Every nuclear power plant has the potential to become the next Fukushima. The next Chernobyl. Or the next “worst industrial accident ever” — worse than Chernobyl. Worse than Fukushima.
Shut ’em down. This is crazy. We sacrifice our fellow citizens. We sacrifice ourselves. We sacrifice our future. We sacrifice our children. Shut ’em down forever.
Here’s an initial Fukushima cancer forecast from Richard Bramhall at the Low Level Radiation Campaign:
417,000 cancers forecast for Fukushima 200 km contamination zone by 2061
Scientific Secretary of the European Committee on Radiation Risk (ECRR), Professor Chris Busby, has released calculations of the cancer incidence to be expected in fallout areas of Japan. Using data from the International Atomic Energy Agency and official Japanese web sites he has used two methods to estimate the numbers of cancer cases. He compares these results with estimates derived from ICRP modelling.
The “Tondel” Method is based on a conservative study by Martin Tondel in northern Sweden. This examined cancer incidence during 10 years after Chernobyl. It differentiated the varying levels of land contamination and found that the disease increased by 11% for each 100 kiloBecquerels of fallout per square metre of land surface. Professor Busby has applied this factor to the zone up to 100 km from the reactors, where IAEA has reported, on average, 600kBq per sq.m radioactivity. In the 3.3 million population of this 100 km zone a 66% increase over and above the pre-accident rate is predicted in 10 years. This implies 103,329 extra cancers due to the Fukushima exposures between 2012 and 2021.
Similarly applying the “Tondel” method to the ring between 100 km and 200 km from Fukushima (population 7.8 million but lower concentrations of fallout) 120,894 extra cancers are to be expected by 2021.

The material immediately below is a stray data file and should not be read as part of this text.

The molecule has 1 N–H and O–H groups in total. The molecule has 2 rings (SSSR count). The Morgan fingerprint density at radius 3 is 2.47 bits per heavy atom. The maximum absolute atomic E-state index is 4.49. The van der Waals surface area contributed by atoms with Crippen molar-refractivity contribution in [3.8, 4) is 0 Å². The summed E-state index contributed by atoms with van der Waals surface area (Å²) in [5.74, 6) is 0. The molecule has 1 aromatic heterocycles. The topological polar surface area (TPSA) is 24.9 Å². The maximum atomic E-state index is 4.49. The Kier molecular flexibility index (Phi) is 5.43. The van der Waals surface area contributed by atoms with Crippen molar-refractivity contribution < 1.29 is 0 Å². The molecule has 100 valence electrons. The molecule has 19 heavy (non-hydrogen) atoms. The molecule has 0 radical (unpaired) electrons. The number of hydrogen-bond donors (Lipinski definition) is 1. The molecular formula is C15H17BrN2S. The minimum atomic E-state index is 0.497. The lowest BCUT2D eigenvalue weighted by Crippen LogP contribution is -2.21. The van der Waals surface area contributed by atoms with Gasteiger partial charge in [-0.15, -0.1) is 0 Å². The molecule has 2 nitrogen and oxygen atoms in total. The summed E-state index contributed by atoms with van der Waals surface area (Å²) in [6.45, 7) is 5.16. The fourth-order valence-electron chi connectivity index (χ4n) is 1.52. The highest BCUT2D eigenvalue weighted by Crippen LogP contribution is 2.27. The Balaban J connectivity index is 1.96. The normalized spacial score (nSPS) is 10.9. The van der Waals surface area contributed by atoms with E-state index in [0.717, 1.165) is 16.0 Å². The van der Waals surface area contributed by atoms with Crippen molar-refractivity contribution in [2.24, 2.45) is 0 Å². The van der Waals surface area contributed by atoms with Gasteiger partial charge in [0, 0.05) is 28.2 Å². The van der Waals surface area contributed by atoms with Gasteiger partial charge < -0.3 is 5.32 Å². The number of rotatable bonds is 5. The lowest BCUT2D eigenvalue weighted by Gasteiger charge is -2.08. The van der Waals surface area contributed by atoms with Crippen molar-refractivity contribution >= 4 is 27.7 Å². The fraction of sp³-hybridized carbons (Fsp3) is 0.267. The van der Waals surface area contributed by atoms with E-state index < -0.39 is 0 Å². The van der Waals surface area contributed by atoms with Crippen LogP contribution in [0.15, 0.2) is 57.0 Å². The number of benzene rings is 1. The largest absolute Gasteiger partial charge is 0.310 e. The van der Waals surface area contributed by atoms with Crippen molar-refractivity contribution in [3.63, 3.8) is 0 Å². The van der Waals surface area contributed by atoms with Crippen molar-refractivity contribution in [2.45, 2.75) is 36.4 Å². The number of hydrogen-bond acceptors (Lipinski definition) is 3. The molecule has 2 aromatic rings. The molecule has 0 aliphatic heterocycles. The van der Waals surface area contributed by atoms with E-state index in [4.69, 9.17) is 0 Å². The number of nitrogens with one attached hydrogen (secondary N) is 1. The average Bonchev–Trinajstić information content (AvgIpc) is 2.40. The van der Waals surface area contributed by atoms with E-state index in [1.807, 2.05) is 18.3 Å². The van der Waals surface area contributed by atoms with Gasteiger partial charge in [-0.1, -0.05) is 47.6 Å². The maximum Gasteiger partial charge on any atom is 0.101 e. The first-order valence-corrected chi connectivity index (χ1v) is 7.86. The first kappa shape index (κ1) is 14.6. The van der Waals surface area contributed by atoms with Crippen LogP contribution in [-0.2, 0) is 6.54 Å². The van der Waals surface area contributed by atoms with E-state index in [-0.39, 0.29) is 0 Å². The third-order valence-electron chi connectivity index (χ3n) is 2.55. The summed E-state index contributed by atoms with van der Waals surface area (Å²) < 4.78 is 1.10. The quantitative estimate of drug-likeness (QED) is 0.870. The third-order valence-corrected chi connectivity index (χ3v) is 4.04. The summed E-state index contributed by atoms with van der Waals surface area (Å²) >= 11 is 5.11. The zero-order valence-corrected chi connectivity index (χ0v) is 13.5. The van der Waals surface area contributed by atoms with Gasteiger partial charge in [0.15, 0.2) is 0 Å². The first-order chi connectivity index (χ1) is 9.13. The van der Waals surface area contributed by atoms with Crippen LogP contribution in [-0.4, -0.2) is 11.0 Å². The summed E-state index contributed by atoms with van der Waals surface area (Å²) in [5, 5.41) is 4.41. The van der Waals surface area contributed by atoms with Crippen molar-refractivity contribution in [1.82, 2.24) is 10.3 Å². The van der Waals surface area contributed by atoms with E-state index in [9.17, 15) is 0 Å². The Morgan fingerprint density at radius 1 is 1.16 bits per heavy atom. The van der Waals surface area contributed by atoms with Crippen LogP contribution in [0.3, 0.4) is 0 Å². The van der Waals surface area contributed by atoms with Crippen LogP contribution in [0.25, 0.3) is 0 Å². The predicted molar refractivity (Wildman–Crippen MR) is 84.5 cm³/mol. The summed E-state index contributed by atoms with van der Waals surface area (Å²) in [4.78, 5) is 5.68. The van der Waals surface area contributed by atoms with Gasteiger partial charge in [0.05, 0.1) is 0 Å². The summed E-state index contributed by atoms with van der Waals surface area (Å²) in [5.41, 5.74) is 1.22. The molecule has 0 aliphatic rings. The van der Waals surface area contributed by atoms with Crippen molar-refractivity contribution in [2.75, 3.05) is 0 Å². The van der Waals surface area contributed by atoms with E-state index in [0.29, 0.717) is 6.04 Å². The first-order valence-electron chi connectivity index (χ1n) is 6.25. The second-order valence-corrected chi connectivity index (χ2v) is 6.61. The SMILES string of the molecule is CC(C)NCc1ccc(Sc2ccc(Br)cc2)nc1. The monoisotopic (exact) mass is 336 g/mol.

Assuming permanent residence and no evacuation the total predicted yield according to the “Tondel” method is thus 224,223 in ten years.
The second method is derived from weighting factors advised by the ECRR on the basis of the different ways in which different radionuclides behave in biological systems. This predicts 191,986 extra cancers in the 0 – 100km circle and 224,623 in the outer ring. Probably half of these will be expressed in the first ten years and the remainder between 10 and 50 years.
Assuming permanent residence and no evacuation the total predicted yield according to the second method will be 416,619 of which 208,310 will appear in the first ten years. There is thus good agreement between the two methods.
The ICRP method predicts 6158 additional cancers in 50 years which, among the 2½ million cancer cases expected normally in that population over half a century, would be invisible and deniable. (The report with all methods, assumptions and data is a pdf linked from the front page: http://www.llrc.org/)
RUSSELL D. HOFFMAN lives in Carlsbad, California. He is an educational software developer and bladder cancer survivor, as well as a collector of military and nuclear historical documents and books. He is the author and programmer of the award-winning Animated Periodic Table of the Elements. He can be reached at: firstname.lastname@example.org